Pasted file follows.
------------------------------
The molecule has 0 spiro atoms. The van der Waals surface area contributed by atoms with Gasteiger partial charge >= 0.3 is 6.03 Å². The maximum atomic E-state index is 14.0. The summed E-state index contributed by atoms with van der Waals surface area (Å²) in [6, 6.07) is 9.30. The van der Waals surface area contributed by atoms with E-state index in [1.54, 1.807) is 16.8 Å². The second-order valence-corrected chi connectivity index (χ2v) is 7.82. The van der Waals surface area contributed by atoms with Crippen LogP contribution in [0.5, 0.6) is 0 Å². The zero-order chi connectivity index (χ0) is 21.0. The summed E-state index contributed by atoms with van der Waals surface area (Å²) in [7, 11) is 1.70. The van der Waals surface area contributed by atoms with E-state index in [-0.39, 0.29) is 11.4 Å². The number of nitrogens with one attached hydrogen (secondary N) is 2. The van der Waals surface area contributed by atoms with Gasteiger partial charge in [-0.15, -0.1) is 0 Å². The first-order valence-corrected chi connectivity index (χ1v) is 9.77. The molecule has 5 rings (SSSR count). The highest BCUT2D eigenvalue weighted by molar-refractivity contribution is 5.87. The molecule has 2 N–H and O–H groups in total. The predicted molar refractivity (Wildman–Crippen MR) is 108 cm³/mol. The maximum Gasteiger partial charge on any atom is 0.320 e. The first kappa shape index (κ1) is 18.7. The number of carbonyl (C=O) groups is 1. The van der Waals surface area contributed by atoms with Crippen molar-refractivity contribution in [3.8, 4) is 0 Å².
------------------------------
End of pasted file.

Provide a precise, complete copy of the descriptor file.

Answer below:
The molecule has 0 spiro atoms. The van der Waals surface area contributed by atoms with Gasteiger partial charge >= 0.3 is 6.03 Å². The maximum atomic E-state index is 14.0. The summed E-state index contributed by atoms with van der Waals surface area (Å²) in [6, 6.07) is 9.30. The van der Waals surface area contributed by atoms with E-state index in [1.54, 1.807) is 16.8 Å². The second-order valence-corrected chi connectivity index (χ2v) is 7.82. The van der Waals surface area contributed by atoms with Crippen LogP contribution in [0.5, 0.6) is 0 Å². The zero-order chi connectivity index (χ0) is 21.0. The summed E-state index contributed by atoms with van der Waals surface area (Å²) in [7, 11) is 1.70. The van der Waals surface area contributed by atoms with E-state index in [-0.39, 0.29) is 11.4 Å². The number of nitrogens with one attached hydrogen (secondary N) is 2. The van der Waals surface area contributed by atoms with Gasteiger partial charge in [-0.15, -0.1) is 0 Å². The first-order valence-corrected chi connectivity index (χ1v) is 9.77. The molecule has 5 rings (SSSR count). The highest BCUT2D eigenvalue weighted by molar-refractivity contribution is 5.87. The molecule has 2 N–H and O–H groups in total. The predicted molar refractivity (Wildman–Crippen MR) is 108 cm³/mol. The maximum Gasteiger partial charge on any atom is 0.320 e. The first kappa shape index (κ1) is 18.7. The number of carbonyl (C=O) groups is 1. The van der Waals surface area contributed by atoms with Crippen molar-refractivity contribution in [3.8, 4) is 0 Å².